What kind of impact did the hurricanes have on the artist community in Puerto Rico?
A significant number of artists have relocated, but also a significant number of community theater and performance projects and interesting art spaces started to emerge elsewhere on the island. So, we're at a really interesting moment in the sense that whether we wanted it or not, the hurricanes brought a lot of disaster but also a lot of visibility to this place. Art institutions and organizations started to engage because of the urgent rescue framework and then found the amazing work that has been done here. It's really about the great opportunity of learning and appreciating the amazing artistry that is being produced here in Puerto Rico. We're all trying to make sure that all of the wonderful young artists who are advancing new practices and the artists who have done their entire careers here without being recognized will both gain recognition.
Is the goal to elevate Puerto Rico’s standing on a world stage?
My goal is to make sure that the important public forum that the arts create in Puerto Rico continues. I feel like we have to enlist the cooperation of the world in recognizing the significance of our artistic contributions. But the world is never my focus. My focus here is Puerto Rico, and the locality and what these communities can do.
What would you say is the biggest social impact of the Puerto Rican Arts Initiative has been so far?
I think the most important thing is that we got a community of artists to start thinking and doing together. We have real diversity of the places from where each of these artists come. Some come from an established dance practice. Others come from theater or the visual arts. I feel the biggest impact we’ve had is to help the artists share their knowledge with other artists. Where do they identify resources? What are their strengths and weaknesses? How do they secure funds, sponsorships or spaces? We were realizing that artists can continue with the practice as long as they garner resources, but they need real skills on how to garner those resources and how to sustain the work and how to present it for circulation. In this second phase, are really betting on formalizing those networks by promoting projects that initiate some kind of network opportunity. So, it's not just, “here's some money, go do your work.” It's like, “here's some money, go do your work, and learn how you can continually grow and help other people along with you.”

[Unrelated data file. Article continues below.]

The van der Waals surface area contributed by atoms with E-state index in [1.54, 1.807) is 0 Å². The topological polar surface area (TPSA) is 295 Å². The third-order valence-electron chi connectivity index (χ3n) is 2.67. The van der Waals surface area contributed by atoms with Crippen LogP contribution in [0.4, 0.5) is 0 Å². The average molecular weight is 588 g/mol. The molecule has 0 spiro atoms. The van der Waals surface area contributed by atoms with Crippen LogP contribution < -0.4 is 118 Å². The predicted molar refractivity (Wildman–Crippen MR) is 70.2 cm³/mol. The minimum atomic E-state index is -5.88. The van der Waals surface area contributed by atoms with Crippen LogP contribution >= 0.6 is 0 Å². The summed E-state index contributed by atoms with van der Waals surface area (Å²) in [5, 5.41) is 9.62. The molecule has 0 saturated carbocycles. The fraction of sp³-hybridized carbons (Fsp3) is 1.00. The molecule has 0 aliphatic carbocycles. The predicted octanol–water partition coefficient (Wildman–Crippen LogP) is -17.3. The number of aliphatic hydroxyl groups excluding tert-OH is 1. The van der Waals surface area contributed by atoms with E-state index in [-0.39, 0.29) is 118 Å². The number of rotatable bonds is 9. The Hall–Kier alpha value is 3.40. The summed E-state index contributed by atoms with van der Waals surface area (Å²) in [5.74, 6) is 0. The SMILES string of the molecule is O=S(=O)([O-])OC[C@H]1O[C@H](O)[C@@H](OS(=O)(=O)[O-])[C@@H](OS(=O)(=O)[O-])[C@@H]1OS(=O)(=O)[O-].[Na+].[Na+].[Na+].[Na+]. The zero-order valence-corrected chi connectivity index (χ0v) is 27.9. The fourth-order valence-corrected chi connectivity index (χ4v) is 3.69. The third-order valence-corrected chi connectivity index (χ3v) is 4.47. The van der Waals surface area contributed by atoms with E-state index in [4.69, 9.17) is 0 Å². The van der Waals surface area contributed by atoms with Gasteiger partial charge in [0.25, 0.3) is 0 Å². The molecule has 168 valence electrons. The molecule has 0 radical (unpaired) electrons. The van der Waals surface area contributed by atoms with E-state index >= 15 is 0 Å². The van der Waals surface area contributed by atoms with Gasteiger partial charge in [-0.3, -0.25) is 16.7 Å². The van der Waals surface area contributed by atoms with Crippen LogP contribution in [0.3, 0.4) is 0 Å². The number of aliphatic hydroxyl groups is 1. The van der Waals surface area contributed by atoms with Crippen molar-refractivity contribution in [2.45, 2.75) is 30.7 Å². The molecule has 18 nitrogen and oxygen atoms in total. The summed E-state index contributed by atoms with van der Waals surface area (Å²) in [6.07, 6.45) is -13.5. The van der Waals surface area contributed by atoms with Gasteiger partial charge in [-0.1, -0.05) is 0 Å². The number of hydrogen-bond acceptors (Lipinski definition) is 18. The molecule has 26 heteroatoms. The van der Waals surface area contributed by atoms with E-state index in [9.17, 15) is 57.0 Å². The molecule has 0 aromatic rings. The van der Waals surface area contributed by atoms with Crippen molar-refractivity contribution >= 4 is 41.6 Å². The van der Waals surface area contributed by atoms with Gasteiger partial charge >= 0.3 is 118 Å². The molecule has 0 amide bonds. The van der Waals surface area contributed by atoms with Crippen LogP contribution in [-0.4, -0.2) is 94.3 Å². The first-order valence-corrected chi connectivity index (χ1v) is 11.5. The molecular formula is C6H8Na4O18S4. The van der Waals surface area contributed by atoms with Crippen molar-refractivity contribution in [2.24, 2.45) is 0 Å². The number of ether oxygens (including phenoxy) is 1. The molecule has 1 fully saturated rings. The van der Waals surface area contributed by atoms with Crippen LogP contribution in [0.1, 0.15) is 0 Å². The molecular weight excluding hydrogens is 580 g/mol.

You're becoming the dean of the College of Fine Arts at UT Austin. What does that mean for the future of the Puerto Rican Arts Initiative and its connection to Northwestern?
This second phase of the Puerto Rican Arts Initiative will be a collaborative project between the University of Texas at Austin and Northwestern University with the support of the Andrew W. Mellon Foundation. It is my hope that that this project becomes one of a few other projects that will continue my active, productive relationship with Dean E. Patrick Johnson as collaborative scholars, curators, and now academic leaders. I'm moving from Northwestern, but I don't feel like I'm fully departing Northwestern because I still have my colleagues there. I still have some of my students completing their degrees here. Two of them, José Alvarez Colón and Arnaldo Rodríguez Bagué, are from Puerto Rico themselves and will continue to be my co-investigators in this project. Dean Johnson and I, in my new role at UT, should be able to continue collaborating and amplifying the good work that we have done over the past 14 years. I'm hoping that Puerto Rico will remain of importance to the two of us, and the kinds of things we do in the years to come.